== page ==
Three Fashion Films at Tribeca Film Festival 2018

by HelenHighly

Tribeca Film Festival 2018 offers several films about art and artists, but perhaps the most compelling selection is the list of Fashion Films — three documentaries that profile fascinating characters from the fashion world.

Here is the list:

1. Yellow is Forbidden

Recognition from Paris’s Chambre Syndicale de la Haute Couture is considered the apex of the fashion industry, and Chinese designer Guo Pei is determined to reach it. With a remarkable eye for detail and exquisite blending of visual art forms, veteran documentarian Pietra Brettkelly captures Guo’s drive, artistry, meticulousness, and acumen, from the designer’s emergence on the international scene—when Rihanna wore her hand-embroidered canary yellow gown to the Met Gala in 2015—through her remarkable 2017 show “Legend,” presented at La Conciergerie, in Paris.

Yellow is Forbidden, at Tribeca 2018

Yellow is Forbidden, at Tribeca 2018

Along the way, Brettkelly reveals the myriad opposing forces that confront Guo’s ambitions: those of tradition versus modernity; acceptance versus prejudice; and ensuring a thriving business versus pursuing more expensive and exclusive techniques. Most of all, she highlights the pressures China’s economic rise places on its individual artisans—as Guo puts it, “I’m a designer, not a nation.” Nevertheless, Guo thrives amid these challenges, establishing herself as a singularly capable and uncompromising warrior for her art. With loving fidelity for Guo’s work, Brettkelly depicts both the process and the fashion itself, resulting in a timely examination of what it takes for an outsider to earn acclaim from one of the West’s most redoubtable institutions.

Click here to watch the trailer for Yellow is Forbidden.

2. The Gospel According to Andre

André Leon Talley—unmistakable in his regal stature, his fiercely original way with words, and his incomparable historical knowledge of couture—has been a fixture of the fashion world for more than 40 years. A mentee of the legendary editor Diana Vreeland, Talley called Vogue home for years; he served as news director, creative director, and, finally, editor-at-large, until 2013. As he drifts effortlessly from the front row at fashion weeks across the globe to television appearances and New York Times assignments, one begins to wonder how such an original as Talley came to be.

André Leon Talley, in a Tribeca documentary

André Leon Talley, in a Tribeca documentary

In Kate Novack’s film, the viewer is invited back to his childhood in Jim Crow-era North Carolina. His beloved grandmother, Bennie, raised him, schooling him in decorum, religion, and, unsurprisingly, clothes, sparking an early and powerful love for all things fashion. This led him to New York City, where he battled—and continues to battle—both racist and homophobic assumptions about black men in the industry. With great insight, Novack pulls back the curtain on this towering icon, revealing new and beautifully vulnerable moments with Talley—as well as endlessly hilarious ones—as he discusses his storied career and the women who helped him achieve it.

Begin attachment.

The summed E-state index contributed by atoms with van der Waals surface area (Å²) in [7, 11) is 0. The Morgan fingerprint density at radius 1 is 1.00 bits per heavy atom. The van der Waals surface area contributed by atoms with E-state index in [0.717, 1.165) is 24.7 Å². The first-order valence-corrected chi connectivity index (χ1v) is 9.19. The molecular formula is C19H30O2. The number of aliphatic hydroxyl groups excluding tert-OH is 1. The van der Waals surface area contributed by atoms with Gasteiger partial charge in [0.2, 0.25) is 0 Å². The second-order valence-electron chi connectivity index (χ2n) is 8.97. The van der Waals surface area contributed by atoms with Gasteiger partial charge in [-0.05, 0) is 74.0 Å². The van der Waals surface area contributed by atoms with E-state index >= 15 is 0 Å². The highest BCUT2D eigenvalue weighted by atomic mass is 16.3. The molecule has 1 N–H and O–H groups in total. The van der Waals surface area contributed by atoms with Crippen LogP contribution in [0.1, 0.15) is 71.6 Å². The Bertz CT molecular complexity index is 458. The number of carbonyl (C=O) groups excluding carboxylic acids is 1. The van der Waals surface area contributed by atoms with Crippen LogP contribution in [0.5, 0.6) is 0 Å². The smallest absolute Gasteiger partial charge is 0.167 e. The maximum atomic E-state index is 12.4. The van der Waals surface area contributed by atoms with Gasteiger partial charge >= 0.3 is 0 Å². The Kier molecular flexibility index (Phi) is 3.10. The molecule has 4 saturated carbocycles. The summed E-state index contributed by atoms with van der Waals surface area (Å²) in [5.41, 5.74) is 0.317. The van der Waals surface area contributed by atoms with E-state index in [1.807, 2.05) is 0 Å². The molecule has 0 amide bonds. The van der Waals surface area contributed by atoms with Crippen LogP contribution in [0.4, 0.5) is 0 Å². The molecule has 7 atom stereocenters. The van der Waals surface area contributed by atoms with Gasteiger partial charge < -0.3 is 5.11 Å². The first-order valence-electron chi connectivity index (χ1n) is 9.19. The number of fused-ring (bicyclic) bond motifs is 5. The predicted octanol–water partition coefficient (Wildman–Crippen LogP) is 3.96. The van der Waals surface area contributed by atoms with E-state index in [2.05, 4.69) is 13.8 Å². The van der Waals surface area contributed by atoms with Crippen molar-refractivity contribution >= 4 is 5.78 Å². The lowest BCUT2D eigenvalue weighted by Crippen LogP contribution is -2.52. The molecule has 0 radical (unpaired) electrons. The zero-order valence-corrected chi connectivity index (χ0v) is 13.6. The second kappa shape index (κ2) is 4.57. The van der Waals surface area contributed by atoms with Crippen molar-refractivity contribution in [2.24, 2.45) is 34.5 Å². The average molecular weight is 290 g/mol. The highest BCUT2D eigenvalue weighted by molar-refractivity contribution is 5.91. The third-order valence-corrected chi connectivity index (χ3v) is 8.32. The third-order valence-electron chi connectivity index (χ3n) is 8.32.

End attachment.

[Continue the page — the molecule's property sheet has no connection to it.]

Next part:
3. McQueen

Beginning with his modest upbringing in London, Lee Alexander McQueen quickly ascended the ranks of the international fashion world. After graduating from Central Saint Martins and establishing his eponymous label, McQueen became head designer of Givenchy at age 27 and went on to win the Fashion Awards’ (then the British Fashion Awards) prize for British Designer of the Year four times. His theatrical runway shows and daring designs existed on the cutting edge of ’90s fashion, his controversial and confrontational work earning him equal attention from fans and detractors alike. At the same time, he also forged a friendship with the influential stylist Isabella Blow, cultivating an intimate relationship that would last until her death in 2007. As McQueen’s star rose, so did the pressure, and accompanying anxiety, to constantly strive for ever greater heights of genius.

McQueen, at Tribeca
McQueen, the documentary, at Tribeca

Ian Bonhôte and Peter Ettedgui’s documentary tells McQueen’s story through the testimonials from his closest friends and family. Featuring personal archives extending back to the earliest days of his career, as well as dynamic footage of his most boundary-pushing shows and creations, McQueen offers a vivid portrait of the tortured but inspired auteur’s work and persona.

Click here to see the McQueen Documentary Trailer.


If you’re hungry for more, check out the fashion films from Tribeca 2017. (Google them; you can surely find them streaming somewhere.)

House of Z

Zac Posen has become one the most recognizable faces in modern fashion with his truly unique aesthetic style. He is a force to be reckoned with whose talent shone through as early as childhood. However like any journey to great success it hasn’t come without cost.

First Monday in May

Follow the creation of The Metropolitan Museum of Art’s “China: Through the Looking Glass,” exhibition, by curator Andrew Bolton. With unprecedented access, director Andrew Rossi captures the collision of high fashion and celebrity at the Met Gala, and dives into the debate about whether fashion should be viewed as art.



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